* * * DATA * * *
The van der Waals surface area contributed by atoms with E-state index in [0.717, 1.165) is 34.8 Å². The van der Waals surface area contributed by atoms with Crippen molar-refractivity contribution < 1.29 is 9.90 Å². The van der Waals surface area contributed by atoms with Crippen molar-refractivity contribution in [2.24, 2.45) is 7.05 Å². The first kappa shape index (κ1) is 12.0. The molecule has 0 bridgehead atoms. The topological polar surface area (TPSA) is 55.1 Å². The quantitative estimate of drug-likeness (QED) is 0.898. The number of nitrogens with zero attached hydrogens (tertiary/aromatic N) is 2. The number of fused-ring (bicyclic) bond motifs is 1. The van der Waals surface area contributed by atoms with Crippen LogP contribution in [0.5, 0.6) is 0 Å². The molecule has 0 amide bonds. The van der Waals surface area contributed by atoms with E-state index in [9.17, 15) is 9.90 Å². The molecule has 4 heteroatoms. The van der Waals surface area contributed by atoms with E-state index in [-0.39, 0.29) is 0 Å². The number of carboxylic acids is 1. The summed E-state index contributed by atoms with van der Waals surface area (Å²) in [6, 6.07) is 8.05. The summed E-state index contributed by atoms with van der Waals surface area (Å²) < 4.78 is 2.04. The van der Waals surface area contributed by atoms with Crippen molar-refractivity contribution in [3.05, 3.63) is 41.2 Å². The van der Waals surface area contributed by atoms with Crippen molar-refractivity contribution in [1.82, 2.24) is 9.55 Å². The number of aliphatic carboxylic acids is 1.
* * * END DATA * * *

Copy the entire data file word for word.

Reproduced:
The van der Waals surface area contributed by atoms with E-state index in [0.717, 1.165) is 34.8 Å². The van der Waals surface area contributed by atoms with Crippen molar-refractivity contribution < 1.29 is 9.90 Å². The van der Waals surface area contributed by atoms with Crippen molar-refractivity contribution in [2.24, 2.45) is 7.05 Å². The first kappa shape index (κ1) is 12.0. The molecule has 0 bridgehead atoms. The topological polar surface area (TPSA) is 55.1 Å². The quantitative estimate of drug-likeness (QED) is 0.898. The number of nitrogens with zero attached hydrogens (tertiary/aromatic N) is 2. The number of fused-ring (bicyclic) bond motifs is 1. The van der Waals surface area contributed by atoms with Crippen LogP contribution in [0.5, 0.6) is 0 Å². The molecule has 0 amide bonds. The van der Waals surface area contributed by atoms with E-state index in [9.17, 15) is 9.90 Å². The molecule has 4 heteroatoms. The van der Waals surface area contributed by atoms with E-state index in [-0.39, 0.29) is 0 Å². The number of carboxylic acids is 1. The summed E-state index contributed by atoms with van der Waals surface area (Å²) in [6, 6.07) is 8.05. The summed E-state index contributed by atoms with van der Waals surface area (Å²) < 4.78 is 2.04. The van der Waals surface area contributed by atoms with Crippen molar-refractivity contribution in [3.05, 3.63) is 41.2 Å². The van der Waals surface area contributed by atoms with Crippen molar-refractivity contribution in [1.82, 2.24) is 9.55 Å². The number of aliphatic carboxylic acids is 1.